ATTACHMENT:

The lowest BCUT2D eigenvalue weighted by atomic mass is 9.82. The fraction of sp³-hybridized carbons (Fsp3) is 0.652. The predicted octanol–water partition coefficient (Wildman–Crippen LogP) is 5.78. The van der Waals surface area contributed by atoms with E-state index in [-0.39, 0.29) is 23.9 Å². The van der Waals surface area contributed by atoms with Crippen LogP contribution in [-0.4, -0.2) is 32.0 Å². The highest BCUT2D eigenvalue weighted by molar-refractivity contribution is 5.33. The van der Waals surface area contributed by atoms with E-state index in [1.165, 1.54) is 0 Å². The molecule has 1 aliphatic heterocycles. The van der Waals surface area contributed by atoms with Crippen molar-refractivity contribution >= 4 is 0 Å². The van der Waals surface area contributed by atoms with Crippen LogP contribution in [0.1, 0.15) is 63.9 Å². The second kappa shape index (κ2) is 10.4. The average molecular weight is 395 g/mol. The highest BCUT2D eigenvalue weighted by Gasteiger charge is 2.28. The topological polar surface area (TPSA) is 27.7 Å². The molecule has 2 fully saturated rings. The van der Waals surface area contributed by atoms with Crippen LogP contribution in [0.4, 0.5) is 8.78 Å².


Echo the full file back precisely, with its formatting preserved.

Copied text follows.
The lowest BCUT2D eigenvalue weighted by atomic mass is 9.82. The fraction of sp³-hybridized carbons (Fsp3) is 0.652. The predicted octanol–water partition coefficient (Wildman–Crippen LogP) is 5.78. The van der Waals surface area contributed by atoms with E-state index in [-0.39, 0.29) is 23.9 Å². The van der Waals surface area contributed by atoms with Crippen LogP contribution in [-0.4, -0.2) is 32.0 Å². The highest BCUT2D eigenvalue weighted by molar-refractivity contribution is 5.33. The van der Waals surface area contributed by atoms with E-state index in [1.165, 1.54) is 0 Å². The molecule has 1 aliphatic heterocycles. The van der Waals surface area contributed by atoms with Crippen molar-refractivity contribution >= 4 is 0 Å². The van der Waals surface area contributed by atoms with Crippen LogP contribution in [0.1, 0.15) is 63.9 Å². The second kappa shape index (κ2) is 10.4. The average molecular weight is 395 g/mol. The highest BCUT2D eigenvalue weighted by Gasteiger charge is 2.28. The topological polar surface area (TPSA) is 27.7 Å². The molecule has 2 fully saturated rings. The van der Waals surface area contributed by atoms with Crippen LogP contribution in [0.4, 0.5) is 8.78 Å².